Texas’ energy needs could be satisfied while achieving environmental goals by replacing coal-fired power with wind and solar power. This is according to new research published by Rice University Engineers in the journal Renewables: Wind, Water, and Solar

Environmental engineer Daniel Cohan and senior computer science major Rchared Morse led this new work, which was built on former’s study in 2018. They employed optimization modeling to identify the combinations for proposed wind and solar projects that would require the least cost. 

As stated by the researchers in their paper, it may not always be sunny or always windy. In Texas, however, it is typically always either of the two. As such, if the wind and solar projects are positioned in places that provide complementary outputs, Cohan believes that wind and solar energy have the potential to replace almost all coal outputs. 

With many of the large coal plants having closed in 2018, and those which remained having operated below capacity, the study’s findings show that almost all of the coal generation in Texas could be replaced with just a third of the wind and solar projects that were proposed in June 2020 to the Electric Reliability Council of Texas. Many of these projects have already been built since 2020. There had also been an increase in the queue of proposed solar projects.    

Cohan believes that it is only a matter of time before the coal is eliminated in the Texas grid. This is a dirtier and more expensive energy source for companies, most of which are looking to achieve net-zero carbon emissions on or before 2050. However, this paper emphasized how the transition from coal to more environmentally friendly sources could be fast-tracked, especially with Texas’ high coal burning and sulfur dioxide emission. A faster transition would be beneficial to health and air quality. Similarly, Morse believes that one of the most important things to do is clean up the energy that supplies power needs.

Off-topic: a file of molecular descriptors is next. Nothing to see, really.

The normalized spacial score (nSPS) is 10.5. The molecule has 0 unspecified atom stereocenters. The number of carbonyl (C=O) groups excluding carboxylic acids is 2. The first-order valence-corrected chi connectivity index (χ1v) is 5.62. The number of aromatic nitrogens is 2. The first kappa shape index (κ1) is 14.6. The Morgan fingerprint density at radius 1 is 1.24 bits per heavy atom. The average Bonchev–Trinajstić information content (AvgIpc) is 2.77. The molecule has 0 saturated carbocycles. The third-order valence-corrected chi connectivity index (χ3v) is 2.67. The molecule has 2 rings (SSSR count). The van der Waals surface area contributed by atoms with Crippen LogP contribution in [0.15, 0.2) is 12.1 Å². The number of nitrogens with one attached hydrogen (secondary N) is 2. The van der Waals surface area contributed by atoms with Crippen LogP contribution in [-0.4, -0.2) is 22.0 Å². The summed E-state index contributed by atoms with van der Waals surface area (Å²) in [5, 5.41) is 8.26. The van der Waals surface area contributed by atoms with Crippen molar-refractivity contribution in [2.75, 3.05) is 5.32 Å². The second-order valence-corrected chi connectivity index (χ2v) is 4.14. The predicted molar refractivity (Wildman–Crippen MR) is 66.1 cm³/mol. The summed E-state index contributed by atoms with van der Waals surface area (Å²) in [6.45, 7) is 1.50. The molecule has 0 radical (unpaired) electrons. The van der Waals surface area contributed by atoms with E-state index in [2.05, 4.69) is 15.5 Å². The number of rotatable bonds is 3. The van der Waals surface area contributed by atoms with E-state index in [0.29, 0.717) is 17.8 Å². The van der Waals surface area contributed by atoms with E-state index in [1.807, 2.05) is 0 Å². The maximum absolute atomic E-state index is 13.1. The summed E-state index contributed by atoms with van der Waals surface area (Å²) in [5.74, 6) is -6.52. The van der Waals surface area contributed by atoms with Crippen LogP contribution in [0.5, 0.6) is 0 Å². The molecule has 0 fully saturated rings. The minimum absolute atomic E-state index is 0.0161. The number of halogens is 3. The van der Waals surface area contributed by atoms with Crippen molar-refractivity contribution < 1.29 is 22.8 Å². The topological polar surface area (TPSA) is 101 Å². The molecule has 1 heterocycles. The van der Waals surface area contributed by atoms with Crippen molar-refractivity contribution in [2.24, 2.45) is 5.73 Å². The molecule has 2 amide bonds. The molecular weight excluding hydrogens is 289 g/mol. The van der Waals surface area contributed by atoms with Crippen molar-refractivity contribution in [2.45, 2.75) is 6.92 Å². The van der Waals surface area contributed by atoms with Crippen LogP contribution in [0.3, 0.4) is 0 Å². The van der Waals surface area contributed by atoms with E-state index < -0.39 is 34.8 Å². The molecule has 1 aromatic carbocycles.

What is vital here is the connection of the windiest and sunniest parts of Texas to the cities through the expansion of transition lines. According to Cohan, this is the bottleneck that slows down wind and solar growth in Texas because of the insufficient funds for transmission. As ERCOT catches up with the freeze in 2021, natural gas will remain (in the near term) critical to the state’s power reliability. 

Complementing energy from West Texas wind that peaks overnight, South Texas wind that peaks with sea breeze during the afternoon and high hours, and solar power during the daytime can cover most of the hours of day, but not all. Further, even with the complementary siting of the projects, there may still be time when it is not sunny or windy. Summer afternoons would be the challenge as people would seek refuge from the heat with the air conditioners. Similarly are the occasional deep freeze. While the solar and coastal winds are in a great performance during these summer days. However, some lulls could be expected in the evenings, which requires something else might be tapped to kick in.

Comments